I thought Leah Jane put her finger on the biggest thing that's wrong with this use of autism-as-metaphor:

[W]hen the American people were at an all time euphoria about Obama, he was compared to Spock, and Superman, and other idols of nerd culture, but the "A" word never came up. Now, progressives are finding a few walloping things wrong with his decisionmaking and snubbing of progressives, and now it's so convenient to label him with autism or some other "disorder" or invisible disability. Disability need not apply to people when they're doing what you think is right, but the moment you find fault with them, disabilities begin to be thrown about, and always the negative stereotypical traits are thrown in too. Never would it be suggested (at least while he is alive, see Einstein and Newton) that Obama has Asperger Syndrome for an exceptional trait which makes him a fine leader. Always focus on what makes them different, not good. Same for Narcissistic Personality, or Psychopathic Personality, Obsessive Compulsive Disorder, or now, Asperger Syndrome. Yay. Or just happily labeling anyone who disagrees with you as part of the Loonie Left, or a Wingnut, or a Right Wing Nutjob, having "Nazi Tourettes," having some type of ADD or ADHD, or a Crazy [insert noun], or Republitard.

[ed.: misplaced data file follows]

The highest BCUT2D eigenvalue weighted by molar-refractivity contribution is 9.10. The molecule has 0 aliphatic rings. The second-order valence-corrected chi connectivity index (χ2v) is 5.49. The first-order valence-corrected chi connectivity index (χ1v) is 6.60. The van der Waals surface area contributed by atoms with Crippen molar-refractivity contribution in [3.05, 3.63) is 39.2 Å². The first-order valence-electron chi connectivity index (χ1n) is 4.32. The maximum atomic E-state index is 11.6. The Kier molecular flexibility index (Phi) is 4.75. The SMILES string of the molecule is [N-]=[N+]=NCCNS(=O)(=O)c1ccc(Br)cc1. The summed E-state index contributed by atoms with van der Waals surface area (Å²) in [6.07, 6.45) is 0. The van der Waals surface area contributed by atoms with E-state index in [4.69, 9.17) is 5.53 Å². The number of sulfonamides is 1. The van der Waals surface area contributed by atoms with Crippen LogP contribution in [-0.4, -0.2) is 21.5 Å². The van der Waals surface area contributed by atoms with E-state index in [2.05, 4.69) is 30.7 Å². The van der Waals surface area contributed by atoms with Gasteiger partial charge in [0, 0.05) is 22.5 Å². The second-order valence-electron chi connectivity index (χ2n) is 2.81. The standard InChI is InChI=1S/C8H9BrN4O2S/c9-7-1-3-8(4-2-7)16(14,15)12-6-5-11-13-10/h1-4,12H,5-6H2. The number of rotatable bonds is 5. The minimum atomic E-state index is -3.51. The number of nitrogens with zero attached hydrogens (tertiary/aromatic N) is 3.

How delightful to know that the mentally and intellectually disabled are so disposable.
I remember this, too: during the campaign and shortly after he became President, people would use words like "cerebral," "rational" (or "hyper-rational," if you're fond of superlatives), "intellectual," "professorial," or talk about his desire to transcend partisanship, or dirty politics, or whatever; the image was of a guy who practically embodied Reason and Idealism and Moderation in All Things. And we did not use a psychiatric diagnosis to convey this image; we used mere adjectives. Now that some commentators see these same traits as flaws --- as impediments to his being an effective President --- they describe them in psychiatric terms. What were character traits or habits are now symptoms.